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Mega-dioceses are part of the problem
At his website, Taylor Marshall suggested one little-discussed reason for the abuse crisis: the growth of the “mega-diocese”. It used to be the case, Marshall wrote, that a diocese was small enough for a bishop to oversee. But today, he said, “the Archdiocese of Los Angeles has 1,117 priests and 4,392,000 baptised laity. One bishop cannot oversee more than 1,000 priests. One bishop cannot be shepherd for 4.3 million people. For reference, the entire population of England in AD 1086 was 3.6 million. Imagine if all of England in AD 1086 had only one bishop. Ridiculous.” In the 16th century, the pace of episcopal appointments slowed; from 1870 under Pius IX, it slowed even more. It is particularly extreme in the United States, Marshall said.
He advocated the creation of many more bishops, in accordance with the Catholic principle of subsidiarity.“If a bishop had 100 priests and 100,000 people, it would be a manageable situation,” strengthening supervision and accountability in the dioceses.
The relic-hunter who became a saint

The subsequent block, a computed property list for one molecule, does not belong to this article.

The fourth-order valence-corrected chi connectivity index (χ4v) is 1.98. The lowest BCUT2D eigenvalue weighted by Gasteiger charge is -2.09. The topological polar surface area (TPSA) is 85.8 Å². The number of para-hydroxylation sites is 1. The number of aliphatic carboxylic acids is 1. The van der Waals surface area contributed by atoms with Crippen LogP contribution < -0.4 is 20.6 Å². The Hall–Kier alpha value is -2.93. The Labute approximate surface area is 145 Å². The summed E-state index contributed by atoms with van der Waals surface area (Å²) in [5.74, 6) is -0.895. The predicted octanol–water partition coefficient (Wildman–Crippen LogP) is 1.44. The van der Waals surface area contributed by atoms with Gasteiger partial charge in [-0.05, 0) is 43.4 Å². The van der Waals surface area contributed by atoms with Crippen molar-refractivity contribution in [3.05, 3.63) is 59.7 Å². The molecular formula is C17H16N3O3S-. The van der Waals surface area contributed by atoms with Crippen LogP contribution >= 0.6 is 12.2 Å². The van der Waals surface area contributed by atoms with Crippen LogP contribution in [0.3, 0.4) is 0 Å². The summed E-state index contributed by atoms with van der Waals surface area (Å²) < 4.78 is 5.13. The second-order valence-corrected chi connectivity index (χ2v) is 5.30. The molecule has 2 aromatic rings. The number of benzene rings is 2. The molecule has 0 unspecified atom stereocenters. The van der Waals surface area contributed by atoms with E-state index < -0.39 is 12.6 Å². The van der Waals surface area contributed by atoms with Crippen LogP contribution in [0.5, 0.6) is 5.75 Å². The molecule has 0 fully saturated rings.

At Aleteia, Philip Kosloski described the aftermath of St Helena’s conversion in the 4th century. “She decided to go straight to the source and set out on a pilgrimage to the Holy Land with the support of her son, Emperor Constantine.” St Helena is believed to have recovered the Cross on which Jesus was crucified. “It is also believed that St Helena found the ‘title of the cross’, upon which was inscribed ‘Jesus the Nazarene, King of the Jews’. She also reportedly discovered the nails of the True Cross that were driven into the hands and feet of Jesus,” Kosloski wrote.
Tradition also holds that the “holy stairs” which Christ climbed before Pilate were brought back from Jerusalem to Rome by Helena. There’s room for historical debate about Helena’s exact role, but “when we visit the shrines dedicated to these relics, we are reminded of a fundamental spiritual truth: Jesus Christ walked this earth, died for our sins and reigns forever in heaven. He is not a ‘myth’, or a ‘legend’, but a real person who loves us dearly and desires to be with us for all eternity.”
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